Towards The Conscious-Decision

Conscious Decision

As depicted above, our decisions stem from a steady stream of conscious thought.  Mapping out your own decisions using this method will help you to better understand them.  You can even weigh the stages of your life based on the impact of your conscious decision-making skills.

Understanding our conscious decision-making processes using the model above:

Unconscious State of Inadequacy – You simply are not aware of the factors at play.  Conscious decision-making in this state is impossible.  Without any knowledge or understanding, you cannot move forward.  This phase is often related to early stages of life, fresh experiences, or relative inexperience in a new job-related role.

Semi-Conscious Learning Period – In this stage, you are experiencing a great deal of growth through learning.  New skills and ideas are beginning to make more sense to you.  As you further develop your skills and understanding, you will start to see a much larger picture than what you had originally thought possible.  This phase is often related to adolescence or early careerism.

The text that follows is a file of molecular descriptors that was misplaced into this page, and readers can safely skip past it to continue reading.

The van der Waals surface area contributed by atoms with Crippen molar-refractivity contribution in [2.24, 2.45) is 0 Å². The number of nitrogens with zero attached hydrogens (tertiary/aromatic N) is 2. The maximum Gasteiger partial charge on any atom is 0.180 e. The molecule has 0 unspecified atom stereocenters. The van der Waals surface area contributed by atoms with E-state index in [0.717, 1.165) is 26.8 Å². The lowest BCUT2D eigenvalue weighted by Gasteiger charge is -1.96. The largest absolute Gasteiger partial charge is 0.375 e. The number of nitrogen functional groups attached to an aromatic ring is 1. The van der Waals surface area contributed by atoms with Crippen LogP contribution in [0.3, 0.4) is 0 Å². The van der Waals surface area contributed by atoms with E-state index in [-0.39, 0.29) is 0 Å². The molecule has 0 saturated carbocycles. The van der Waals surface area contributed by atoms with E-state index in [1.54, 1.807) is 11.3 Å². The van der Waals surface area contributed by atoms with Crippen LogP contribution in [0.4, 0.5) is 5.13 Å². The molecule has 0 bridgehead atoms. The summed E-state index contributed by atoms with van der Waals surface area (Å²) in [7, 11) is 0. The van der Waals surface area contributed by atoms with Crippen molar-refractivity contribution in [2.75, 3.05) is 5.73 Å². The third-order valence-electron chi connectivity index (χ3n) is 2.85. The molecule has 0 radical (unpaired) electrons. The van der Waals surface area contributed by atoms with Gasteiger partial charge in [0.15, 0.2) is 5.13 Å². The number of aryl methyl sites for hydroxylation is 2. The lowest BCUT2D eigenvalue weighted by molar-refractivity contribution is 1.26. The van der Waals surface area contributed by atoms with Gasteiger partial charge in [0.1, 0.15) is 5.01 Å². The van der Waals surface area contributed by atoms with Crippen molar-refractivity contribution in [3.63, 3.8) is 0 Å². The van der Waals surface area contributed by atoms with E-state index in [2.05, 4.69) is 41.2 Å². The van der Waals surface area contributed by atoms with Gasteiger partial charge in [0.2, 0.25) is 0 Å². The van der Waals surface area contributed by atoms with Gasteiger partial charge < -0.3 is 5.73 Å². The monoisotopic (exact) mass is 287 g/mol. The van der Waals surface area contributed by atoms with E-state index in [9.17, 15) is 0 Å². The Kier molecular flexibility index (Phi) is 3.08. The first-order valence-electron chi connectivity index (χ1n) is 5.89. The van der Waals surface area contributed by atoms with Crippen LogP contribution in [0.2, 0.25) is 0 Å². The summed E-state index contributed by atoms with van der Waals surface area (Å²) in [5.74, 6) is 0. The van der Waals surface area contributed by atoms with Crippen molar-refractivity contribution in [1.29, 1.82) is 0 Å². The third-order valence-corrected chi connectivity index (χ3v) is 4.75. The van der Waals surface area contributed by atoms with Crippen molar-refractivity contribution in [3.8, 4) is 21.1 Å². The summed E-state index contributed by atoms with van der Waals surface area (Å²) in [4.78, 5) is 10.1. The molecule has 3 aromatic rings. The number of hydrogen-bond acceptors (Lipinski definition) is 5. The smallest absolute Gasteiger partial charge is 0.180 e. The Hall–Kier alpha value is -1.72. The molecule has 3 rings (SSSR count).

Conscious Decision-Making Process – You’re gaining competence in whatever capacity you find yourself in.  For many people, this creates a new sense of yearning for an even higher purpose.  Those with ambitious drive will find themselves wanting “more,” even as they find success in their new role.  This phase is often associated with steady to rapid development of existing skills, along with the acquiring of entirely new ones.  Many entrepreneurs begin their journey toward building their first business during this cognitive process.  Others find entirely new careers that are more “their speed.”